Past Distinguished Speaker Wins Prestigious Journalism Prize
Mary E. Walsh spoke to the World Affairs Council of San Antonio on May 17, 2016. She is a respected journalist and now the 2016 Gerald R. Ford Journalism Prize winner. We are proud to have hosted her as a distinguished speaker last year!
David Martin and Mary Walsh “CBS News”
Wins the Gerald R. Ford Journalism Prize for
Distinguished Reporting on National Defense in 2016
David Martin, a national security correspondent, and Mary E. Walsh, a national security producer with the CBS News, has won the 30th Annual Gerald R. Ford Journalism Prize for Distinguished Reporting on National Defense. The $5,000 award recognizes journalists whose high standards for accuracy and substance help foster a better public understanding of National Defense.
The 30th Annual Gerald R. Ford Journalism Prizes for Distinguished reporting in 2016 will be presented by Red Cavaney, Chairman of the Gerald R. Ford Presidential Foundation, at the Foundation’s Annual Dinner on Monday, June 5, 2017, at The Capitol Hill Club in Washington, D.C.
When announcing their decision to award David Martin and Mary E. Walsh the Gerald R. Ford Journalism Prize for Distinguished Reporting on National Defense in 2016, the judges issued the following statement:
“In their stories on how American servicemen cope with the consequences of battle – whether the wounds are visible or not — David Martin and Mary Walsh put a human face on both pain and determination. No one could fail to be moved by the resilience of Marine veteran, John Peck, who lost all four limbs to an IED in Afghanistan and was undergoing an arm transplant or by Medal of Honor recipient Clint Romesha who made the bitter choices of fighting in a remote Afghani battleground real, even for those who have never seen battle.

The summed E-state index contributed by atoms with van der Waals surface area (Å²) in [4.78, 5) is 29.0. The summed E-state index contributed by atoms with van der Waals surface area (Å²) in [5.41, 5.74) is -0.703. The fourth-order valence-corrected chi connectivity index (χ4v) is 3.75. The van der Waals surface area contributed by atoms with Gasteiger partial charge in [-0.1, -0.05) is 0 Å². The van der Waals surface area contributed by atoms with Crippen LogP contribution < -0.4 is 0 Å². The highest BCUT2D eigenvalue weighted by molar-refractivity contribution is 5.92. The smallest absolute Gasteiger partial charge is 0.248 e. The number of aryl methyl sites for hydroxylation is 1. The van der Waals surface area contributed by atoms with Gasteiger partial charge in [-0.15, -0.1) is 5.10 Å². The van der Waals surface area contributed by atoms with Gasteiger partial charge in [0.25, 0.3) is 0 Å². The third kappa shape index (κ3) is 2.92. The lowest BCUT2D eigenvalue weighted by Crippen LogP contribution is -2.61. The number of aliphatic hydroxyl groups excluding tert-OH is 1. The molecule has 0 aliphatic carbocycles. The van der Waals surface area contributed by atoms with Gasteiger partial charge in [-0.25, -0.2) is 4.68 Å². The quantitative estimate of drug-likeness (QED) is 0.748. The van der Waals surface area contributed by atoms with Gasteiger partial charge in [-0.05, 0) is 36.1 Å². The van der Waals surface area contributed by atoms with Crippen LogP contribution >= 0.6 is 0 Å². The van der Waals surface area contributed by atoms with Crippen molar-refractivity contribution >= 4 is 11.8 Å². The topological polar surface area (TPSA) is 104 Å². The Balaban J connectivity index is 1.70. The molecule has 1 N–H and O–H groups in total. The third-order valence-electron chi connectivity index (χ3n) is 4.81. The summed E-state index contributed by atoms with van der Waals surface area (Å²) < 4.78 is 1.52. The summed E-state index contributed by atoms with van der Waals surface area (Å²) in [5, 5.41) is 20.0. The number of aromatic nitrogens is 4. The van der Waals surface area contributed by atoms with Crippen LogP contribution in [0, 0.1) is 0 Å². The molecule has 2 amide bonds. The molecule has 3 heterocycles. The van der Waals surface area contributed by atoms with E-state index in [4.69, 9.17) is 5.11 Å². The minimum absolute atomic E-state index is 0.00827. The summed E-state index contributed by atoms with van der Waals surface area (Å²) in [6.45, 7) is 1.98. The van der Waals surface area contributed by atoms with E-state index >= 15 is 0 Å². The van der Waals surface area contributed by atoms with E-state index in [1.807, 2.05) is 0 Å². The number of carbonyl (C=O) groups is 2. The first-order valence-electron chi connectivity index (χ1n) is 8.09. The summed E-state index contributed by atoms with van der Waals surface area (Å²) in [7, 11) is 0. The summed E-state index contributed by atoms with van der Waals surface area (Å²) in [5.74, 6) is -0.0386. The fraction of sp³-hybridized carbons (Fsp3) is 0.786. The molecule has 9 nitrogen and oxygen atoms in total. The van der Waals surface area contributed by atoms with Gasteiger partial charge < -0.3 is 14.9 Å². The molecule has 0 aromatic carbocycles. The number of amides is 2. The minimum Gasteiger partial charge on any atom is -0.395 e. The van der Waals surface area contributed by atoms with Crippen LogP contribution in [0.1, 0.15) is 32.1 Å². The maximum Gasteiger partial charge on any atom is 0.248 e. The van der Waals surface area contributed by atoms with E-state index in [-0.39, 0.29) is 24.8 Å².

The judges believe that the CBS submission, The New Cold War, admirably served the fundamental objective of the Ford Prize: to foster a better understanding of the critical issues and complexities of national defense. For those who may have thought the Cold War was over – or had given way to emerging threats like cyberwarfare or terrorism – the CBS coverage dispelled any illusions. The team explained compellingly why the nuclear missions remain critical – tying it to changes in Russia’s aggressiveness on land (sending undercover Russian soldiers to invade Crimea), an increase in the size and frequency of Russia’s nuclear strategy and in changes in Russian military doctrine that approve the first use of smaller tactical weapons. At the same time, they pointed to the resumption of American B-52 flights over the North Pole – the first such flights in decades. The team was also resourceful – gaining access for their cameras to sophisticated technologies and installations as well as to the senior leaders and strategists and showing what an enormous burden of responsibility they carry.”